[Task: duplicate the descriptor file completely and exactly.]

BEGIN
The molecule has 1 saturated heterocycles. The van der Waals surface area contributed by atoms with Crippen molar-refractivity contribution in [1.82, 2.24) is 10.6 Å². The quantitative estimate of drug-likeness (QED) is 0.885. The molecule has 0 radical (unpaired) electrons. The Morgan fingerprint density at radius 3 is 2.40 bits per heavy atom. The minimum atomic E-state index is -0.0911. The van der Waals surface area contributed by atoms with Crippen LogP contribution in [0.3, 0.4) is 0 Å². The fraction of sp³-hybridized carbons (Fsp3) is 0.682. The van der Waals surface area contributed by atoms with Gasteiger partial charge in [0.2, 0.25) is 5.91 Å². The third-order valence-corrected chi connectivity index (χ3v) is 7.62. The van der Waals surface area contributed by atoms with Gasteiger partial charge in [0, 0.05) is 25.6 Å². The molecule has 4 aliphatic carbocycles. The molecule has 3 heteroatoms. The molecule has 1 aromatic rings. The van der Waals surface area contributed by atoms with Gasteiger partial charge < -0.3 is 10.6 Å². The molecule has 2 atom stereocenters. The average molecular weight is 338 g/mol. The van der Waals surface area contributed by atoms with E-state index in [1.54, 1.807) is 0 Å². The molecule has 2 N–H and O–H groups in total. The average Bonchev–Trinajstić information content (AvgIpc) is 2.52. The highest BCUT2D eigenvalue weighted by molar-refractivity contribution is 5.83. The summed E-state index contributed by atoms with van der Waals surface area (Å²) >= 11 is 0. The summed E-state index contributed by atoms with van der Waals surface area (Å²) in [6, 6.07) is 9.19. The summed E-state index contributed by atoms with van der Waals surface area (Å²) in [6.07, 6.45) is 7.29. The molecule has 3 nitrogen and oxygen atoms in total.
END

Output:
The molecule has 1 saturated heterocycles. The van der Waals surface area contributed by atoms with Crippen molar-refractivity contribution in [1.82, 2.24) is 10.6 Å². The quantitative estimate of drug-likeness (QED) is 0.885. The molecule has 0 radical (unpaired) electrons. The Morgan fingerprint density at radius 3 is 2.40 bits per heavy atom. The minimum atomic E-state index is -0.0911. The van der Waals surface area contributed by atoms with Crippen LogP contribution in [0.3, 0.4) is 0 Å². The fraction of sp³-hybridized carbons (Fsp3) is 0.682. The van der Waals surface area contributed by atoms with Gasteiger partial charge in [0.2, 0.25) is 5.91 Å². The third-order valence-corrected chi connectivity index (χ3v) is 7.62. The van der Waals surface area contributed by atoms with Gasteiger partial charge in [0, 0.05) is 25.6 Å². The molecule has 4 aliphatic carbocycles. The molecule has 3 heteroatoms. The molecule has 1 aromatic rings. The van der Waals surface area contributed by atoms with Gasteiger partial charge < -0.3 is 10.6 Å². The molecule has 2 atom stereocenters. The average molecular weight is 338 g/mol. The van der Waals surface area contributed by atoms with E-state index in [1.54, 1.807) is 0 Å². The molecule has 2 N–H and O–H groups in total. The average Bonchev–Trinajstić information content (AvgIpc) is 2.52. The highest BCUT2D eigenvalue weighted by molar-refractivity contribution is 5.83. The summed E-state index contributed by atoms with van der Waals surface area (Å²) >= 11 is 0. The summed E-state index contributed by atoms with van der Waals surface area (Å²) in [6, 6.07) is 9.19. The summed E-state index contributed by atoms with van der Waals surface area (Å²) in [6.07, 6.45) is 7.29. The molecule has 3 nitrogen and oxygen atoms in total.